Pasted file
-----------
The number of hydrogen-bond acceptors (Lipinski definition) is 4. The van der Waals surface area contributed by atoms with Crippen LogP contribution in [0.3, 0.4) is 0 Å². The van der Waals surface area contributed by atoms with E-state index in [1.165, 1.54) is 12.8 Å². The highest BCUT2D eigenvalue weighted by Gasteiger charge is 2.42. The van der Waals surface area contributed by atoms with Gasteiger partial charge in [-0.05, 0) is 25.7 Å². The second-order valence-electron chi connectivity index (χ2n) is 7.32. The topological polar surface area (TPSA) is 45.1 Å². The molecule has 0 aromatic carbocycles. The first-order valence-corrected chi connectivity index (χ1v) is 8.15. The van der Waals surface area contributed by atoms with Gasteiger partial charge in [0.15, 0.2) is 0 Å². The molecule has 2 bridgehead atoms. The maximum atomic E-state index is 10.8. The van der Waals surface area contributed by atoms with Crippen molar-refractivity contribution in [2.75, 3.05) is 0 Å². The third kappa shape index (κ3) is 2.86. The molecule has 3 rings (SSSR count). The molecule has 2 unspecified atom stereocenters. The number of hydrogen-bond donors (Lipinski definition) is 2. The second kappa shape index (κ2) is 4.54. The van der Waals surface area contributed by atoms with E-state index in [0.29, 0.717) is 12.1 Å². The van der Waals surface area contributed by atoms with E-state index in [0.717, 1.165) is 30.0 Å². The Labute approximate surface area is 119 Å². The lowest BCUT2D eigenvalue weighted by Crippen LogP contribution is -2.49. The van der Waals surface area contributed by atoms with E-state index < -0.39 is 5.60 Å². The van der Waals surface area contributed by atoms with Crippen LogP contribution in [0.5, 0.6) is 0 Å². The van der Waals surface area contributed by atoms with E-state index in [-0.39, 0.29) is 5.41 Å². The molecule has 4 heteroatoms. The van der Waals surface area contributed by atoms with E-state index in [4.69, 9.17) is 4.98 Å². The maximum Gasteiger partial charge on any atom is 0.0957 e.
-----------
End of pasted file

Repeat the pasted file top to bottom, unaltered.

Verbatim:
The number of hydrogen-bond acceptors (Lipinski definition) is 4. The van der Waals surface area contributed by atoms with Crippen LogP contribution in [0.3, 0.4) is 0 Å². The van der Waals surface area contributed by atoms with E-state index in [1.165, 1.54) is 12.8 Å². The highest BCUT2D eigenvalue weighted by Gasteiger charge is 2.42. The van der Waals surface area contributed by atoms with Gasteiger partial charge in [-0.05, 0) is 25.7 Å². The second-order valence-electron chi connectivity index (χ2n) is 7.32. The topological polar surface area (TPSA) is 45.1 Å². The molecule has 0 aromatic carbocycles. The first-order valence-corrected chi connectivity index (χ1v) is 8.15. The van der Waals surface area contributed by atoms with Gasteiger partial charge in [0.15, 0.2) is 0 Å². The molecule has 2 bridgehead atoms. The maximum atomic E-state index is 10.8. The van der Waals surface area contributed by atoms with Crippen molar-refractivity contribution in [2.75, 3.05) is 0 Å². The third kappa shape index (κ3) is 2.86. The molecule has 3 rings (SSSR count). The molecule has 2 unspecified atom stereocenters. The number of hydrogen-bond donors (Lipinski definition) is 2. The second kappa shape index (κ2) is 4.54. The van der Waals surface area contributed by atoms with E-state index in [0.29, 0.717) is 12.1 Å². The van der Waals surface area contributed by atoms with E-state index in [0.717, 1.165) is 30.0 Å². The Labute approximate surface area is 119 Å². The lowest BCUT2D eigenvalue weighted by Crippen LogP contribution is -2.49. The van der Waals surface area contributed by atoms with E-state index < -0.39 is 5.60 Å². The van der Waals surface area contributed by atoms with Crippen LogP contribution in [0.5, 0.6) is 0 Å². The van der Waals surface area contributed by atoms with E-state index in [-0.39, 0.29) is 5.41 Å². The molecule has 4 heteroatoms. The van der Waals surface area contributed by atoms with E-state index in [4.69, 9.17) is 4.98 Å². The maximum Gasteiger partial charge on any atom is 0.0957 e.